Warning: Do not read this post if you are ill, squeamish, currently suffering from morning sickness or sea sickness, easily grossed out, generally unstable, or just plain annoyed by crazy nutcases. Because that's what we are. Crazy nutcases. No one here but us chickens.
You have been warned.
Now, wanna see what we did today?
(You should say "no".)
You asked for it.
(You were afraid I was going to post pictures of puke, weren't you?)
What you are looking at (or trying not to) is a hind quarter of a cow.
Not a nice meaty, grain-finished steer, but rather a dairy cow. A retired dairy cow. An old, retired dairy cow. An old, retired dairy cow who is now residing in my freezer.
And yes, like the crazy nutcases we are, we bought the quarter and processed it ourselves. Because we're crazy, do-it-ourselfer, back-to-the-land, cheapskate nutcases.
Thankfully, Nathan did not sling it on the table and tell me to "have at it." He did the hacking and sawing and bulk trimming, and I did the chunking and trimming and grinding and packaging and freezing and canning.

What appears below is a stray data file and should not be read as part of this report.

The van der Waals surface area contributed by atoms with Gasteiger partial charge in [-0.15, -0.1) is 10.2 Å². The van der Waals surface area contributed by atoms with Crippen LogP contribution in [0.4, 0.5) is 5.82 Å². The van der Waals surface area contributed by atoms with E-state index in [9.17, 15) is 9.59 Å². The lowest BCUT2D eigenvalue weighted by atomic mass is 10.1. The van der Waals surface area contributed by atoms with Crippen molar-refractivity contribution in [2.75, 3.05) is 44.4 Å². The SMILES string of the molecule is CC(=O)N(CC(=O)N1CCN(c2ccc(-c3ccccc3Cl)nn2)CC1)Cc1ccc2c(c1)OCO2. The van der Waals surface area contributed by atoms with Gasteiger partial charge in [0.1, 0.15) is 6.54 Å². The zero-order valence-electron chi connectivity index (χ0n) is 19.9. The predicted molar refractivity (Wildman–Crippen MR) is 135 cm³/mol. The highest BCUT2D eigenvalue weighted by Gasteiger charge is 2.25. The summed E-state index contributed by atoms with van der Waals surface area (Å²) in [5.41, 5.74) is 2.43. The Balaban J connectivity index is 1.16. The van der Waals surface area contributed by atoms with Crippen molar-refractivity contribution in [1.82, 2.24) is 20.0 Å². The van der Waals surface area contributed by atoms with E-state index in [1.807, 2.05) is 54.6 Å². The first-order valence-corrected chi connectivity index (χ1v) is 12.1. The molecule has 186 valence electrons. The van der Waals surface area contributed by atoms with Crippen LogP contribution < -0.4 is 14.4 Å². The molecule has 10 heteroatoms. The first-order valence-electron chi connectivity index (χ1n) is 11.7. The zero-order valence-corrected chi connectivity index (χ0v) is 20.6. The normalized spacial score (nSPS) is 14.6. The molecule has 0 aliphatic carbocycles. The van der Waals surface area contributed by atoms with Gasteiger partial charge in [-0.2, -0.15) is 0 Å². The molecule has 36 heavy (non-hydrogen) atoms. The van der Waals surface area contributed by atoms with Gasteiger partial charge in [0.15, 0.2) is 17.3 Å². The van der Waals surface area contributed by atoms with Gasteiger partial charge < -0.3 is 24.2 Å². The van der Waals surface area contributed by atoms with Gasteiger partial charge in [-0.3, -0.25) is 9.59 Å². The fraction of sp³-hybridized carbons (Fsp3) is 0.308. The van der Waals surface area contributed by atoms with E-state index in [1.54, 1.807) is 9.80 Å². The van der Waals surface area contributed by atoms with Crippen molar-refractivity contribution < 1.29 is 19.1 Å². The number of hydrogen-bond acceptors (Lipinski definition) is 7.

(That bright yellow fat, by the way, is the result of the fact that this is a dairy cow of a yellow-fat sort of breed (one of the reasons people like Angus so much: white fat. Cow racists.) that lived on grass most of her life.)
I'm so glad for this power grinder that we borrowed for the job. I can't imagine double-grinding those 25 pounds of burger with one of those little hand grinders or even a grinder that fits on a mixer. I shudder to think of it.
As it is, we spent several hours cutting and grinding.
...and I ground.
And now, I'm working on canning up some of it with my finicky pressure canner, and I have more meat in the fridge that needs canning and freezing for stew meat, after Nathan gets back with some more freezer paper. (Talk about foresight: Yeah, we're going to process some beef, and I somehow didn't think to get more freezer paper and bags... I ran out of paper after the first few roasts, and only barely managed to scrounge up enough bags for the most of ground meat.)
It is a gorgeous beautiful day outside --56 degrees!-- and I'm inside canning. I'd go out for a walk, but I'd be afraid my canner would blow up my kitchen... But hey. My freezer is bursting with meat, and that's saying something. We don't usually get to be so fortunate as to actually have much meat to eat. Even if it is an old cow.